When replacing a clock mainspring, the repairman usually finds the closest match in his
supplier's catalog to the mainspring being replaced. Frequently this may be incorrect because it
may be too strong or too weak, or of an incorrect length. The best way to determine the
correct mainspring is to build up a database of mainspring data: record the information about
the mainspring and the clock for each clock that you overhaul. By the time you have fifty clocks
recorded, you will develop an idea of what strength of spring is suitable for what type of clock,
when a spring is too powerful and should be replaced with a weaker one, or vice-versa. In
general, the strength of a spring is proportional to the cube of the thickness: if you double (2)
the thickness, the spring is eight (=2x2x2) times stronger. The width is directly proportional to
the strength: if you double the width, you double the strength. This assumes, of course, that the
steel and the temper are the same in both springs being compared, which cannot reliably be
ascertained, but we can at least use this information as a guideline at the bench. Below is a
chart that you could use, showing the relationship between thickness and strength of two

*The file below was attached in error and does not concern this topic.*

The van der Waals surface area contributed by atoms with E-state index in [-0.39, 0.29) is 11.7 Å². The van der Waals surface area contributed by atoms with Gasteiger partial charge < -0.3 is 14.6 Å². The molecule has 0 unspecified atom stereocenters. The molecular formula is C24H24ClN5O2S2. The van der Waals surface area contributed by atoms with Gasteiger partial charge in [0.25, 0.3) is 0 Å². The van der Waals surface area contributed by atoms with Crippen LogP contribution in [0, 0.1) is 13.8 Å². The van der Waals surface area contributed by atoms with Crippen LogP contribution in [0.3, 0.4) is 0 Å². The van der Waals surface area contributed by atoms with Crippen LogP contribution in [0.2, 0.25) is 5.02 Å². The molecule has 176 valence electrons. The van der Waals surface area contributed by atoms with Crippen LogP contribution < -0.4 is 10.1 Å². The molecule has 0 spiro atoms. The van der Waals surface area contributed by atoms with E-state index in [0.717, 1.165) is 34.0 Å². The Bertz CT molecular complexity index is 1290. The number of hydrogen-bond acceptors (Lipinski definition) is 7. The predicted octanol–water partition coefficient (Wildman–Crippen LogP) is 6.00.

otherwise identical springs. When the relationship is expressed in percentages, it could be
applied to any situation. where L is length, T is thickness, r(a) is the arbor radius (half the diameter of the arbor), and r(b) is the barrel radius (half the inner diameter of the barrel). This formula could be entered into a computer spreadsheet as:
or:
Below is also a spreadsheet that you could download and use for yourself. If you enter the dimensions, it would give you the answer. The diameter of the barrel and the diameter of the
arbor are measured in millimetres and should include an allowance for the barrel hook and the
arbor hook. The thickness of the spring is measured in inches because the suppliers do not all
list the thickness in millimetres. This is confusing, but I have had to learn to live with it. Enter the
data into cells B1, B2, and B3.
Here is the spreadsheet you could use to calculate mainspring lengths. You should be able to
download it into your computer and save it. This is a ZIP file and contains an MS Works 4.0 and an Excel 4.0 file (Win95) and looks like the chart below. The
numbers in bold are where you enter your data.
where f is force (or strength), b is the base (or width of the mainspring), and h is the height (or thickness of the mainspring). This means that the 0.014 inch mainspring has 47% of the strength of the 0.018 spring. I would be very careful in replacing a mainspring with one that is less than half as strong as the former.
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